Search Results

You are looking at 1 - 3 of 3 items for

  • Author: Patricia Anne Simpson x
  • All content x
Clear All Modify Search
Restricted access

Patricia Anne Simpson

In this article, I analyze the social and cultural trends from within the music scene that counter challenges the moderate and extreme right. This music centers on the issue of ethnic exclusivity and aggressively insists on accepting Germany as a diverse society, however uncomfortable a fit that may still be for many. Certain bands and musicians move from politics to identity politics, in an attempt to generate a discourse about racism and national identity. By foregrounding the contingent relationship between citizen and nation, bands like Advanced Chemistry destabilize any naturalized or motivated link between self and state. Songs like "Fremd im eigenen Land" dismantle any proprietary relationship between German ethnicity and entitlement to the rights of citizenship. An image of a new Germany emerges that insists on the political acceptance of diversity. Nevertheless, this vision is subject to the pressures of reality: Germany is not by any stretch of the imagination a hate-free zone. Structured in part by responses to alienation within Germany, as well as by imported musical forms of male affinity, some bands, rappers, and musicians are organizing themselves into new fraternities. While criticizing or rejecting certain Americanized clichés of masculinity, the bands I discuss look beyond the caricatures of yuppies and cowboys to different models.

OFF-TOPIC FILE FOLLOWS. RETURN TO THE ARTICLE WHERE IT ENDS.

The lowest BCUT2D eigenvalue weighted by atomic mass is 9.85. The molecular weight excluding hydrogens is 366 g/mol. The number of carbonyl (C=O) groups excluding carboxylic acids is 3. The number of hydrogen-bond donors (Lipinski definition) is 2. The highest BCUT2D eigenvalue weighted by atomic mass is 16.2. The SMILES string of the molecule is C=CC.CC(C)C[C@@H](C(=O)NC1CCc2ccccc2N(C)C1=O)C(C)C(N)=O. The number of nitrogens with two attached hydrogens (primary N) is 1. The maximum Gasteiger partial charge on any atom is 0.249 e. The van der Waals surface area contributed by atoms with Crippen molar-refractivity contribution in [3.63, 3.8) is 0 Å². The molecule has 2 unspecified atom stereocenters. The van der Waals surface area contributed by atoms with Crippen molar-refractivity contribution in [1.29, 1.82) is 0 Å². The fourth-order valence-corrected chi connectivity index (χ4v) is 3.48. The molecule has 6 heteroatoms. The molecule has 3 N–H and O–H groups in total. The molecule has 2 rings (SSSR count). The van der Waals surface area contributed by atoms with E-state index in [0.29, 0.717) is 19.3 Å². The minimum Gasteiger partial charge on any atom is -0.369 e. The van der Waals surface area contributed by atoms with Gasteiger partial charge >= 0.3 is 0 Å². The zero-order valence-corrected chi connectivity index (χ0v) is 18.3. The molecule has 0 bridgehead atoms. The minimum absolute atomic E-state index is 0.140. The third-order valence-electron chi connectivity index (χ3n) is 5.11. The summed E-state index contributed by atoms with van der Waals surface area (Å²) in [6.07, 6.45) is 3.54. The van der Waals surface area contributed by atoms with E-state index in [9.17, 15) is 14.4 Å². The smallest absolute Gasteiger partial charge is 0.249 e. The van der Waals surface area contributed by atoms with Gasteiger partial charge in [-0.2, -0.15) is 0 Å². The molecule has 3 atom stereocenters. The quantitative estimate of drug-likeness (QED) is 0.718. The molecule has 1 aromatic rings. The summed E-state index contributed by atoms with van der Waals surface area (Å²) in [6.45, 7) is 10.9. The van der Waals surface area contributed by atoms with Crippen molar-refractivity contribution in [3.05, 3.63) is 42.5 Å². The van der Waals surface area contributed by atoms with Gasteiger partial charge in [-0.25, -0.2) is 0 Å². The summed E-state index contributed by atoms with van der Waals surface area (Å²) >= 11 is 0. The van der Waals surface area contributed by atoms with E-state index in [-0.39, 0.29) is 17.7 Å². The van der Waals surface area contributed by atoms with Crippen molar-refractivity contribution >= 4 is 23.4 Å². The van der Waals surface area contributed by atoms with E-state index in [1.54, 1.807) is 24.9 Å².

Restricted access

Mobilizing Meanings

Translocal Identities of the Far Right Web

Patricia Anne Simpson

Abstract

Europe has witnessed the rise of a multigenerational, populist shift to the right, characterized by the unapologetic deployment of extremist symbols, ideologies, and politics, but also by repudiations of right-wing labels associated with racism, xenophobia, and nativist entitlements. The political lexicon of far-right rhetoric derives its considerable persuasive force from mobilizing and normalizing extremist views. This article examines the intricately and translocally woven connections among representative movements, organizations, and media personalities who popularize and disseminate far-right views through social media and their own internet websites. With diatribes about the threat against Russia, the uncontainable and intolerable influx of refugees and asylum seekers, whom they blame for terrorist attacks, deteriorating family values, the loss of national German identity, and the antidemocratic politics of Chancellor Angela Merkel, the cadre of self-credentializing experts and politicians, some in alignment with Pegida, mobilize historical moments and meanings to make connections with a broad spectrum of supporters.

Free access

Introduction

Pegida as a European Far-Right Populist Movement

Helga Druxes and Patricia Anne Simpson